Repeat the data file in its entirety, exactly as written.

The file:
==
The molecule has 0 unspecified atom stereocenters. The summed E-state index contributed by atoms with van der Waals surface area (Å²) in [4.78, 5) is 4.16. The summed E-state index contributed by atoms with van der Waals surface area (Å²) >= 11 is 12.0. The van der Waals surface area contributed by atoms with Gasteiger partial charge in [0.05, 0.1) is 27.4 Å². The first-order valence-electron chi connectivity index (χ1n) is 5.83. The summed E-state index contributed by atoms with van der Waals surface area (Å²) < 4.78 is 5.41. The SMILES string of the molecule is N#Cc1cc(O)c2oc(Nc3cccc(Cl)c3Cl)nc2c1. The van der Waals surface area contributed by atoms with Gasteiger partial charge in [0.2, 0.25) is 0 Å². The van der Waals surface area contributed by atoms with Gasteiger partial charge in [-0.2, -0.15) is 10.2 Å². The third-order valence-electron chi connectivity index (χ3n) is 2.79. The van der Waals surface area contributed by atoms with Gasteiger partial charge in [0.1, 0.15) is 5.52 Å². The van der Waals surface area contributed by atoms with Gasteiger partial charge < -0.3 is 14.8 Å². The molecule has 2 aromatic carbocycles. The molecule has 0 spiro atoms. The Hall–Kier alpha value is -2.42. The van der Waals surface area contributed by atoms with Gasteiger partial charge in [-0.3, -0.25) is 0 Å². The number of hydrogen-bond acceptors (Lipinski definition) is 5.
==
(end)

The molecule has 0 unspecified atom stereocenters. The summed E-state index contributed by atoms with van der Waals surface area (Å²) in [4.78, 5) is 4.16. The summed E-state index contributed by atoms with van der Waals surface area (Å²) >= 11 is 12.0. The van der Waals surface area contributed by atoms with Gasteiger partial charge in [0.05, 0.1) is 27.4 Å². The first-order valence-electron chi connectivity index (χ1n) is 5.83. The summed E-state index contributed by atoms with van der Waals surface area (Å²) < 4.78 is 5.41. The SMILES string of the molecule is N#Cc1cc(O)c2oc(Nc3cccc(Cl)c3Cl)nc2c1. The van der Waals surface area contributed by atoms with Gasteiger partial charge in [0.2, 0.25) is 0 Å². The van der Waals surface area contributed by atoms with Gasteiger partial charge in [-0.2, -0.15) is 10.2 Å². The third-order valence-electron chi connectivity index (χ3n) is 2.79. The van der Waals surface area contributed by atoms with Gasteiger partial charge in [0.1, 0.15) is 5.52 Å². The van der Waals surface area contributed by atoms with Gasteiger partial charge < -0.3 is 14.8 Å². The molecule has 2 aromatic carbocycles. The molecule has 0 spiro atoms. The Hall–Kier alpha value is -2.42. The van der Waals surface area contributed by atoms with Gasteiger partial charge in [-0.3, -0.25) is 0 Å². The number of hydrogen-bond acceptors (Lipinski definition) is 5.